Northern Saskatchewan candidates (from left) Conservative incumbent Rob Clarke, Green Party George Morin and NDP Lawrence Joseph prepare for the all candidates forum in Prince Albert Wednesday evening. Topics raised were largely focused on aboriginal issues including education, rights, land claims and residential schools. Herald photo by Dave Lazzarino
PRINCE ALBERT — Three of the four candidates for the northern riding of Desnethé–Missinippi–Churchill River squared off Wednesday evening at the Senator Allan Bird Memorial Gymnasium in an all candidates forum.
All contenders in the race are of aboriginal descent and topics of discussion focused on issues facing aboriginal, First Nation and Métis communities. But despite the localized focus, strategy managed to somewhat mirror the federal battle taking place: Conservatives rested on their track record, NDP attacked Conservative and Liberal, Green Party bounced between all opinions and inserted the occasional piece of original thought. The only candidate who did not follow a party tack was Liberal Gabe Lafond, who was murmured to have been there at the beginning of the forum but ultimately did not show up.
Of course, there was some constructive debate to be had.
Conservative candidate and incumbent Rob Clarke opened by stressing the importance of jobs and education in the north. He pointed out his party's support of K-12 and the more than $130 million in federal funds he said he has brought to the northern riding.
George Morin or the Green Party followed with criticism for all parties, all of which he has held a card in, saying that they have delivered "a litany of broken promises" to First Nations people and a watering down of Métis rights. He said jails have been built without native issues in mind and added that he has lived the issues and can speak to them best.
New Democrat candidate and former Federation of Saskatchewan Indian Nations chief Lawrence Joseph began with possibly the most emphatic and condemning speech of the evening, accusing both the Conservatives and the Liberals of being absent for important issues like supporting First Nations University funding and generally neglecting First Nations people. He said the government should be focusing on housing in the north and not jails.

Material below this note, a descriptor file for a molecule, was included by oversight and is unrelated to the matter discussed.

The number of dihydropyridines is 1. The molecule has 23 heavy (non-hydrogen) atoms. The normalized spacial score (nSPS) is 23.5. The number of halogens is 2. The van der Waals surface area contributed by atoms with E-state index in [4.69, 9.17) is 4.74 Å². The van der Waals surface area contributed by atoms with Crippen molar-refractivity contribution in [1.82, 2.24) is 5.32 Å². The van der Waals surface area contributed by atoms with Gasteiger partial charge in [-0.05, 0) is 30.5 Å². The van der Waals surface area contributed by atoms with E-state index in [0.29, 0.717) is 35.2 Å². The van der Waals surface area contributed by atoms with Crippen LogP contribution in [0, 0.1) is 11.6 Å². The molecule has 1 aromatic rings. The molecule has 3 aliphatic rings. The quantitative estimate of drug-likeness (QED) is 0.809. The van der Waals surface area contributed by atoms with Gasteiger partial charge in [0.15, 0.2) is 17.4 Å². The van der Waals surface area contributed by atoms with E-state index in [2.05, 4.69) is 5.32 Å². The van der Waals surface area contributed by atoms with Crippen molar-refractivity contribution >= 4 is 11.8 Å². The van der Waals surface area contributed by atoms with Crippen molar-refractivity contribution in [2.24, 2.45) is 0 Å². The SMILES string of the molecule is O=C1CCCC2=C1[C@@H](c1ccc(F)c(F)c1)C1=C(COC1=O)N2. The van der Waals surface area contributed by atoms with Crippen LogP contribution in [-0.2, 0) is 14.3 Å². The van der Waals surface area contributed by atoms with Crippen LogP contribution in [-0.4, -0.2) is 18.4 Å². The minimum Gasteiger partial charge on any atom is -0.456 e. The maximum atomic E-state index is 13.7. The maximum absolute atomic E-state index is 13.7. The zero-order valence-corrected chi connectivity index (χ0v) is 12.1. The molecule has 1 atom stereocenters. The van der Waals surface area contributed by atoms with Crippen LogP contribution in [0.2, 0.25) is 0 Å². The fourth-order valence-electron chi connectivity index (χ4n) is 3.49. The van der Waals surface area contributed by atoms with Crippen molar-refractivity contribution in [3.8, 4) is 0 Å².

Following introductions, the candidates fielded questions from the roughly 30 people who had gathered to hear the speakers. One attendee asked whether the candidates would support re-introducing the Kelowna Accord, a series of plans to improve the education, employment, and living conditions for Aboriginal peoples through governmental funding and other programs, developed as a campaign promise under the Paul Martin government but not adopted by the Harper government.
Clarke defended his government by saying they have put more than double the $5 billion that the accord would have set aside for First Nations initiatives.
Joseph, on the other hand, said he would not re-introduce the accord. He said it was a good start but felt they could do better. Morin agreed with Joseph and briefly outlined the Green Party dedication to First Nations people.
A series of other topics were raised as well:
Education - Clarke detailed money spent on schools in the past two years; Morin promised to fight for better northern education in Ottawa; and Joseph criticized the cap on education spending, calling it "our buffalo."
Residential schools and language funding - Joseph attacked the Conservative all talk no action approach; Morin echoed that sentiment; and Clarke pointed to the track record of apologies made and money granted.
Land Claims - Morin said First Nations people should not have to claim something that is rightfully theirs to begin with; Joseph stated that every decision, including all future legislation passed, should be based on treaties; and Clarke hailed the Land Claims Tribunal Act as a Conservative success in parliament.
Other than debate topics, people were reminded that advance polls will begin next weekend and voters are encouraged to visit www.elections.ca to find out more information on where to vote and what is needed.
The print version of this story inadvertently switched some names. This version has the proper attribution.